“If stores don’t have the facility to manage the promotions, they shouldn’t run them; it’s a case of greed and carelessness when things spiral so drastically out of control. Christmas comes round every year, so they should be prepared that come snow, rain or shine, measures are in place to ensure their customers get what they pay for and these items are delivered on time.”

Paul Galpin, Managing Director, P2P Mailing, quoted research warning how flimsy customer loyalty becomes when trust is under duress.

“Christmas is the make-or-break period for many retailers; analysts predict that nearly 13% of all retail sales will be online in December, reaching £4.7 billion. As the demand increases, added pressure is inevitably placed on maintaining high delivery standards.  Our research revealed that 87% of respondents would switch to another supplier if they experienced delivery problems twice or more.  The internet age, more than ever before, has placed power in the hands of the consumer. Switching suppliers can be as easy as a click of the mouse.”

Gavin Masters, Head of eCommerce Consulting at eCommerce firm Maginus, sees the transition to multi-channel as a source of problems for many.

“It’s very likely we will see other big name retailers struggling with demands over peak periods. Those businesses who have not yet been through the transformation process to become truly multi-channel will find themselves reaching a plateau where no amount of extra staff or money will increase throughput, caused by using dated processes and systems not optimised for modern customer requirements around speed of delivery.

“Additionally, delivery carriers need to modernise to offer alternative methods for getting retailers’ packages to the customer and to keep the customer informed throughout the entire process.”

Jonathan Bellwood, CEO and Founder of Peoplevox, thinks M&S needs to focus on getting things right to win back customers’ trust.

“The delivery issues that M&S (and its customers) are experiencing are troubling at such a busy time of year. Considering Amazon recently introduced a same day collection service for its customers but M&S customers are experiencing such long delays, M&S must change something in order to regain consumer confidence in its eCommerce operations.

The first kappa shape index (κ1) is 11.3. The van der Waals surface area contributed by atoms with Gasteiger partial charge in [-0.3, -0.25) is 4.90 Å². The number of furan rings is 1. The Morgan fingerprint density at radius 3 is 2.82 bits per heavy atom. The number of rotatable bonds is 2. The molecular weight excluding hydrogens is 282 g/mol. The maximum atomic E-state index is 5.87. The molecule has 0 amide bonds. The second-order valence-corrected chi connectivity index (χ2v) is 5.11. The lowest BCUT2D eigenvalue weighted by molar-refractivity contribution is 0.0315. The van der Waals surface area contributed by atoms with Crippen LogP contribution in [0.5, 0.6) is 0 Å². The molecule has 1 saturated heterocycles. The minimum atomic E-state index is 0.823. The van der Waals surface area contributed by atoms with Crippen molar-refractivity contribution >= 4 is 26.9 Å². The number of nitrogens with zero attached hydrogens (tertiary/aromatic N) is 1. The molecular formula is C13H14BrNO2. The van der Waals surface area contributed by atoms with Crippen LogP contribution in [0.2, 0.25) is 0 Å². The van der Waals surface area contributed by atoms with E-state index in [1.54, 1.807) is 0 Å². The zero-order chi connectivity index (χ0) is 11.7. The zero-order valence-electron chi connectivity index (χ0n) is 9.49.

“M&S need to optimise their picking methods in speed and accuracy in order to capitalise on faster delivery options. This may require some back-end tweaking with a system which guarantees you know what stock you have and where. The ability to prioritise which orders are picked and when will be critical if M&S is to recover its eCommerce fortunes.

This is an issue we expect to return to on eDelivery, and if you have opinions or insight on this subject please get in touch.

 

 

 

 

 

 

2 comments on “M&S distribution woes: industry expects others will follow

  1. ian gregory said:

    In my opinion Its good to see that m&s are investing in their ebusiness and logistics whilst many businesses arent. We are all on a journey with ecommerce and experiencing these issues for the first time. They will no doubt learn from this and improve. It is good to see they are aware of their customer expectations and attempting to update expected delivery times on the front end. I don’t know about anyone else but I’ve experienced a real mixed bag of delivery fulfilments this year. Some retailers providing windows with up to three weeks in which the delivery could be made. For me that’s not a great experience.

  2. Pingback: The Long Black Friday: smoking gun or smoke-screen | eDelivery.net